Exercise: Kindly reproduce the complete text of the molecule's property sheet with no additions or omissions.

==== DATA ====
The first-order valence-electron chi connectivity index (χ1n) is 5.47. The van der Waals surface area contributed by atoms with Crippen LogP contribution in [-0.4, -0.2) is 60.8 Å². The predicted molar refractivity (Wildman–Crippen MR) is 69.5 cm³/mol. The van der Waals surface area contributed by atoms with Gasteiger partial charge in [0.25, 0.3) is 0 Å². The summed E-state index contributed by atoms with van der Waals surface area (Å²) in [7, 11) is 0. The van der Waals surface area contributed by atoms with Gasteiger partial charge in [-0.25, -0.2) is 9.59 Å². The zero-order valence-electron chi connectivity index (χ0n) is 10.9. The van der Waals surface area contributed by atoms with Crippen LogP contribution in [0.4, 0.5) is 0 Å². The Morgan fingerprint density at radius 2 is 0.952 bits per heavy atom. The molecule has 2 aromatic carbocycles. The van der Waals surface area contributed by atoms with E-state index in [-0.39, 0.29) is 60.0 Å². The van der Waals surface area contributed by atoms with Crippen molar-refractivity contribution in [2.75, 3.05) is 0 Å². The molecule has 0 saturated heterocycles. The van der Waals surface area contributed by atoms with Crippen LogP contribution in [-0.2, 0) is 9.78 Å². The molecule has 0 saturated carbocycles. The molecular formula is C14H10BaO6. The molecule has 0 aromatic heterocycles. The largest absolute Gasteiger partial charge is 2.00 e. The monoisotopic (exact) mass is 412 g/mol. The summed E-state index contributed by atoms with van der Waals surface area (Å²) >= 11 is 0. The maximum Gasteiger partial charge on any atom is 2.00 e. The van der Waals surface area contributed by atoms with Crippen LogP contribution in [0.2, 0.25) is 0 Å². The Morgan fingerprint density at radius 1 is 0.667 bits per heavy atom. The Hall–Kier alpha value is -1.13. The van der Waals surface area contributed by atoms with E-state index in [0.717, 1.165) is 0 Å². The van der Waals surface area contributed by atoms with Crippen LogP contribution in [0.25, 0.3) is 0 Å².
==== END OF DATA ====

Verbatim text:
The first-order valence-electron chi connectivity index (χ1n) is 5.47. The van der Waals surface area contributed by atoms with Crippen LogP contribution in [-0.4, -0.2) is 60.8 Å². The predicted molar refractivity (Wildman–Crippen MR) is 69.5 cm³/mol. The van der Waals surface area contributed by atoms with Gasteiger partial charge in [0.25, 0.3) is 0 Å². The summed E-state index contributed by atoms with van der Waals surface area (Å²) in [7, 11) is 0. The van der Waals surface area contributed by atoms with Gasteiger partial charge in [-0.25, -0.2) is 9.59 Å². The zero-order valence-electron chi connectivity index (χ0n) is 10.9. The van der Waals surface area contributed by atoms with Crippen LogP contribution in [0.4, 0.5) is 0 Å². The Morgan fingerprint density at radius 2 is 0.952 bits per heavy atom. The molecule has 2 aromatic carbocycles. The van der Waals surface area contributed by atoms with E-state index in [-0.39, 0.29) is 60.0 Å². The van der Waals surface area contributed by atoms with Crippen molar-refractivity contribution in [2.75, 3.05) is 0 Å². The molecule has 0 saturated heterocycles. The van der Waals surface area contributed by atoms with Crippen LogP contribution in [-0.2, 0) is 9.78 Å². The molecule has 0 saturated carbocycles. The molecular formula is C14H10BaO6. The molecule has 0 aromatic heterocycles. The largest absolute Gasteiger partial charge is 2.00 e. The monoisotopic (exact) mass is 412 g/mol. The summed E-state index contributed by atoms with van der Waals surface area (Å²) >= 11 is 0. The maximum Gasteiger partial charge on any atom is 2.00 e. The van der Waals surface area contributed by atoms with Crippen LogP contribution in [0.2, 0.25) is 0 Å². The Morgan fingerprint density at radius 1 is 0.667 bits per heavy atom. The Hall–Kier alpha value is -1.13. The van der Waals surface area contributed by atoms with E-state index in [0.717, 1.165) is 0 Å². The van der Waals surface area contributed by atoms with Crippen LogP contribution in [0.25, 0.3) is 0 Å².